The community of El Bario is located in canton Platanares within the municipal jurisdiction of Suchitoto in the department of Cuscatlan. Suchitoto was one of the three areas that was most affected by the civil war in El Salvador. Much of the unincorporated area of Suchitoto is located on the skirts of the famous Cerro Guazapa a guerilla stronghold only some 30 miles from San Salvador. The repopulation of El Bario in July of 1986, was one of the first organized during the civil war at which time the area was still considered an active war zone. Despite this the people of El Bario returned to their lands and lived under constant attacks and abuse by the government forces from 1986 until the end of the conflict in 1991.
Carmen Broz our project founder accompanied the repopulation as one of the many members of a SHARE Foundation caravan. The delegation was detained by the Salvadoran armed forces in Aguacayo about 3 miles from El Bario. After 3 days of negotiating only one member of the delegation was allowed to accompany the 64 returning families and the donated building and food supplies. The rest of the delegation was detained another 3 days and then taken to the Guatemalan border where their passports were stamped “Persona non Grata” making it impossible for them to return to El Salvador.
After her passport was lost, Carmen applied for a new one so as to be able to return to El Salvador. Carmen returned to El Salvador in 1989 and contacted the leaders of El Bario to see where aid was most needed. At that time malnutrition especially in the children was a priority. Our first support included paying a pediatrician and gynecologist to provide monthly check ups, training in the use and production of soy beans, helping to start a day care center and support to the small school at which time only was for 1st-3rd grades.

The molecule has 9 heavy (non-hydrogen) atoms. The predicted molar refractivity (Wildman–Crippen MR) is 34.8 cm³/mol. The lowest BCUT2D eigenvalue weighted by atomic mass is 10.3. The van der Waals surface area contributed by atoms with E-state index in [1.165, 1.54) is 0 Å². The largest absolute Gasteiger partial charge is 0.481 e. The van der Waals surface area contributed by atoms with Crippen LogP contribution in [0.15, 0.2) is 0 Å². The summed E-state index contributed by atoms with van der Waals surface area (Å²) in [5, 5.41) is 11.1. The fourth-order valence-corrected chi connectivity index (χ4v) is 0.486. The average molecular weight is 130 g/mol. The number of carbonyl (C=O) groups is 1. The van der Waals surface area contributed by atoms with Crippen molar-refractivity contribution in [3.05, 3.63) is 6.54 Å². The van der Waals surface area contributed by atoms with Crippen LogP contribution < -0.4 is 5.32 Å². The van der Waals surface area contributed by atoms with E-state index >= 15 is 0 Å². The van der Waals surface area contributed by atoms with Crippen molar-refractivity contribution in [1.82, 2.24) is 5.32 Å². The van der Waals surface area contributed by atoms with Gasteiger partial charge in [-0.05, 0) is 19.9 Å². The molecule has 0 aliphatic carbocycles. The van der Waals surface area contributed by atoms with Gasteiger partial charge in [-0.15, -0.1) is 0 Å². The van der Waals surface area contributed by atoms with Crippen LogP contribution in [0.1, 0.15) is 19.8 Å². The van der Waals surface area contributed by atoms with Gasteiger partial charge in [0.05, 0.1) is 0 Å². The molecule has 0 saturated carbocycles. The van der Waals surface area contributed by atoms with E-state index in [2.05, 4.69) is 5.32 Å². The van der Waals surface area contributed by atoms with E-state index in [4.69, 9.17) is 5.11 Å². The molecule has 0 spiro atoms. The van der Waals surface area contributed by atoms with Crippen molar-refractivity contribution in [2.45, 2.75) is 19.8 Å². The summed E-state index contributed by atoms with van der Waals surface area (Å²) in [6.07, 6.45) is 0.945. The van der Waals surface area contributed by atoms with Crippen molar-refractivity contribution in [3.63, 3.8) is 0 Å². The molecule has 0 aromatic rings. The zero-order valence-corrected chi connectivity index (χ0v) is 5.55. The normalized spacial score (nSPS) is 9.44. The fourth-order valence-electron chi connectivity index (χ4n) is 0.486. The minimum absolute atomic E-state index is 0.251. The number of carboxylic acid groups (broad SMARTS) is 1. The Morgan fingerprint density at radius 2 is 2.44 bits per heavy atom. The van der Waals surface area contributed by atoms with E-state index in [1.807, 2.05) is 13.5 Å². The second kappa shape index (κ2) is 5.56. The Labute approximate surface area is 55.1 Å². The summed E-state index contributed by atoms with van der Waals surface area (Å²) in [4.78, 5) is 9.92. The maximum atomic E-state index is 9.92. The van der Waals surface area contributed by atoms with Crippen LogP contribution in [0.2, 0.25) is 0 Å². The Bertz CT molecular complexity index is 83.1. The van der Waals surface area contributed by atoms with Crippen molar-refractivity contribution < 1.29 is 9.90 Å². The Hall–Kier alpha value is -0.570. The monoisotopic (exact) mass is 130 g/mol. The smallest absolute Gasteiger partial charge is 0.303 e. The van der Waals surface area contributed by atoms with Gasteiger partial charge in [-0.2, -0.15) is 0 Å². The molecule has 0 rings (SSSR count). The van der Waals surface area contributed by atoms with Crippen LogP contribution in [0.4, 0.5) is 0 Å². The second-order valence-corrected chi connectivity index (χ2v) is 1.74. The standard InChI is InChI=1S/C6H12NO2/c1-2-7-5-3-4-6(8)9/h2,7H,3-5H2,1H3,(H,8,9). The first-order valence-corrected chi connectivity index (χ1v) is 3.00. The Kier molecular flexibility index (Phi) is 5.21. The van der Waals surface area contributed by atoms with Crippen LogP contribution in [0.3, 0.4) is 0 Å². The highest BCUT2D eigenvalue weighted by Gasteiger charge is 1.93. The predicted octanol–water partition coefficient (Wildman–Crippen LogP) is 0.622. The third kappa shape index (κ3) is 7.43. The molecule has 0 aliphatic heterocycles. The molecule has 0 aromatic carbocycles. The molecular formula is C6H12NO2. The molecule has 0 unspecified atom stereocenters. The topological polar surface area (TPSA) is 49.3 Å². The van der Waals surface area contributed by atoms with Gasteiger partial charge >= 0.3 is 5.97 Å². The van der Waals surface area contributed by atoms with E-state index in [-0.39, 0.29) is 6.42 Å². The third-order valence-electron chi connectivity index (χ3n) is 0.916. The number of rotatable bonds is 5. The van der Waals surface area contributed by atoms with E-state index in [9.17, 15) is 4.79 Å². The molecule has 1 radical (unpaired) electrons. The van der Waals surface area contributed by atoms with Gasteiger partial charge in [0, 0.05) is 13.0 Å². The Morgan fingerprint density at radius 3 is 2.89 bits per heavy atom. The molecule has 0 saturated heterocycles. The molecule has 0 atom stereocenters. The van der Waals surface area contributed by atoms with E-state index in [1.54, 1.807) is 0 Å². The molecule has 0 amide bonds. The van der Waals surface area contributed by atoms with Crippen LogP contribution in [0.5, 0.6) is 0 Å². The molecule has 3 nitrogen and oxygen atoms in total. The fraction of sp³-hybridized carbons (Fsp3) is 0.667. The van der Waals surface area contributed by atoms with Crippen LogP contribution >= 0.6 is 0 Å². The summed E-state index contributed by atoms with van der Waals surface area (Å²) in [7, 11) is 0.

El Bario is the largest and one of the most organized communities in the area and is considered by the city to be a center of the zone. The community now consists of more than 190 families and has a population of about 900. Since 1995 our support has been directed specifically in the area of education. Over the years we have paid teachers salaries, provided vocational training in sewing, baking, cooking, computers and electrical installations. We have also provided school materials and books for the library. One of our largest expenses for many years was paying the salaries of middle and high school teachers, now most of these costs our covered by the ministry of education. The school in El Bario now provides K-12 education and receives students from 7 surrounding communities, the alumni population in 2007 is close to 500.
In 1999 when the first students from El Bario graduated from high school and came to Carmen to thank her for supporting them, a question was brought up. What now? Carmen knew that without financial aid it would be virtually impossible for these 9 young and bright students to continue studying. This same year we began our university student loan program, providing no interest loans to students that had attended the school in El Bario. Student may repay their loans through social or communal work, paying the costs of higher education for a younger sibling or repaying the amount they received in small monthly payments.
Needs in El Bario: funds to buy text books for the school library, equipment for the new science lab, laptop computers for the computer lab and a fund for teacher’s supplies. They welcome volunteers for teaching English, individual tutoring in math, science and language and for the detection of learning disabilities in K-6th .
Morazan, The agricultural cooperatives of El Gigante (see photos) and Sueños en Jocoaitique (see photos)